“If the Democratic Party thinks they can nominate an experienced politician that is very similar to the other 16 or 17 individuals that [Trump] beat the last time, and get a different result, they’re fooling themselves,” he said in his interview with The Times. “That’s the definition of insanity: Doing the same thing over and over and expecting a different result.”
For now, it’s all about first impressions, and many of Avenatti’s reviews from Iowa were quite favorable.
Scott Brennan was among a small group of Democratic activists who dined with Avenatti during his visit this month. He said people “underestimate him if all they do is think of him as Stormy Daniels’ lawyer. He’s more thoughtful than that.”
“Objectively, I would say people want the anti-Trump this time around, someone who could actually bring people together,” said Brennan, a former state party chairman who is staying neutral so far. “But in this fractured world, I don’t know if that’s a winning strategy. The old rules are all gone.”
Still, Avenatti faces formidable obstacles beyond his unusual provenance and lack of a ready political infrastructure. (Back home, he is one of half a dozen California Democrats, including Los Angeles Mayor Eric Garcetti, Sen. Kamala Harris and billionaire Tom Steyer, possibly vying for the mantle of favorite son, or daughter.)
The bigger-name Democratic prospects — among them former Vice President Joe Biden, Sens. Cory Booker of New Jersey, Elizabeth Warren of Massachusetts and Harris — have yet to set foot in Iowa or New Hampshire.
That makes the going easy, as it always is for candidates in this early, unchallenged phase of the campaign.
David Axelrod, who knows something about ushering an underdog to the White House, likened running for president to a pole-vault competition.
“You can smartly clear the lower bar, but each time you clear it, the bar gets raised,” said Axelrod, a senior strategist to former President Obama. “They may see you as an interesting character. They may appreciate your performance on TV. But as they start thinking of you more seriously, they want to know what you know, how you answer questions.”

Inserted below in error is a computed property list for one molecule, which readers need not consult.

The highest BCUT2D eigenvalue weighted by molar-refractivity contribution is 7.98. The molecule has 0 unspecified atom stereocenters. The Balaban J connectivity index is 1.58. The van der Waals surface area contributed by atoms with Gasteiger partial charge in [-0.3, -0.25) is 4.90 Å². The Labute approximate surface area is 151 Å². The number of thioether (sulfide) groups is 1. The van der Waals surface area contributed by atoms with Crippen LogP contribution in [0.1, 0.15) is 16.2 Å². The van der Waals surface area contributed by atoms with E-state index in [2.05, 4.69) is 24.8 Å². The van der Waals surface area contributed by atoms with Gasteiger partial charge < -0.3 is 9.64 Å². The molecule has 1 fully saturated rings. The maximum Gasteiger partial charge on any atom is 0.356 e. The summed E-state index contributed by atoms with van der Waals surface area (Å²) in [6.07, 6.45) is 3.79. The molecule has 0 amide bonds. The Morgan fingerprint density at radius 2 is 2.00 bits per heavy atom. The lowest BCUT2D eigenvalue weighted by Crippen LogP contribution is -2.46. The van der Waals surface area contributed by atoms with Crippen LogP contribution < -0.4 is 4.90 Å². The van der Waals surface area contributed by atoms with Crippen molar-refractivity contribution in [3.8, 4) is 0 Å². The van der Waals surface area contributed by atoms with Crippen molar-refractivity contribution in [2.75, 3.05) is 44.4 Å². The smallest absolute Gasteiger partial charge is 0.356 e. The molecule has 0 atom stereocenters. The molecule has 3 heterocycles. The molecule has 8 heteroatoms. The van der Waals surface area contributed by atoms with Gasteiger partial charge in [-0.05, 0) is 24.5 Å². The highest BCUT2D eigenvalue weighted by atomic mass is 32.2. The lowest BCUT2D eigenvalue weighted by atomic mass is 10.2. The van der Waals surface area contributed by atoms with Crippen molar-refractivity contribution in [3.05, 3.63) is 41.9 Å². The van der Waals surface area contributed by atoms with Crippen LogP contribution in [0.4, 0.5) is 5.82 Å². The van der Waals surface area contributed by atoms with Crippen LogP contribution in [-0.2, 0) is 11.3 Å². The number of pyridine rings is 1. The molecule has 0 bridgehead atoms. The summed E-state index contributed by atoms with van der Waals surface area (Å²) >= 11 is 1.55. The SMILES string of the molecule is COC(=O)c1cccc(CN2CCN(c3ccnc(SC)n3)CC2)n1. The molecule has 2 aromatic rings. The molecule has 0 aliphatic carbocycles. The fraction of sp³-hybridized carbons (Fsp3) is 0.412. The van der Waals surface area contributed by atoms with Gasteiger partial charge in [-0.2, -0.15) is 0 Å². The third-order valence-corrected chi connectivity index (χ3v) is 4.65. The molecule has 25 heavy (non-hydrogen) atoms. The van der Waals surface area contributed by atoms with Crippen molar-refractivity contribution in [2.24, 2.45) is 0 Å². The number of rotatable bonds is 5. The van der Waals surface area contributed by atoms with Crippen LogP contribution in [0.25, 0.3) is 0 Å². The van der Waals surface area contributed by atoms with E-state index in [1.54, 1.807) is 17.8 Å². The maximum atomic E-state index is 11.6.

Avenatti’s legal practice, which has yielded a slew of enemies and piles of unpaid bills, would doubtless face considerable scrutiny.
He personally guaranteed nearly half of a $10-million judgment owed to a former lawyer at Eagan Avenatti, his Newport Beach firm, which emerged from bankruptcy protection in March. Since then, according to the Internal Revenue Service, the firm has defaulted on more than $880,000 in back taxes, penalties and interest owed to the U.S. government. Avenatti and the IRS are negotiating a deal for payment.
Avenatti is unfazed. “Show me somebody that hasn’t had any controversy in their past,” he said, “and I’ll show you somebody who shouldn’t be the president of the United States, OK?”
Trump, for his part, was unimpeded in his march to the White House by half a dozen bankruptcies.
He did, however, enjoy considerable advantages that Avenatti lacks. As a celebrity real estate developer and former reality TV star, he was vastly more famous. His immense personal wealth financed his early exploratory efforts and, for many star-struck fans, enhanced Trump’s appeal.
And despite his popular image as a political outsider, Trump had considerable inside experience, having long navigated the government corridors of both New York and Washington.
Not least, Trump had a message, “Make America Great Again,” and a brace of pugnacious promises — building a border wall, revamping U.S. trade policy, draining the Washington “swamp” — that meshed with his pile-driving personality.
On Sunday in New Hampshire, Avenatti sought to expand his image beyond the barracuda lawyer of cable-TV fame. He recalled mowing lawns, shoveling snow and working at McDonald’s and Marshalls while growing up in Missouri.
“I wasn’t born with a silver spoon in my mouth and, no, we never had a gold toilet in our house,” he said, referring to Trump's renowned opulence.
The reception was encouraging, his 25 minutes of forceful remarks punctuated by boisterous cheers and frequent applause. Even so, he has some ways to go to prove his political viability.
“I agree with nearly everything he said,” said Becky Hudson, 53, a party volunteer from nearby Lyndeborough, as the ever-quotable not-quite-candidate waded into the inevitable thicket of news cameras. “I think he needs a little experience, though. I’m stuck on that.”
Barabak reported from San Francisco and Finnegan from Greenfield.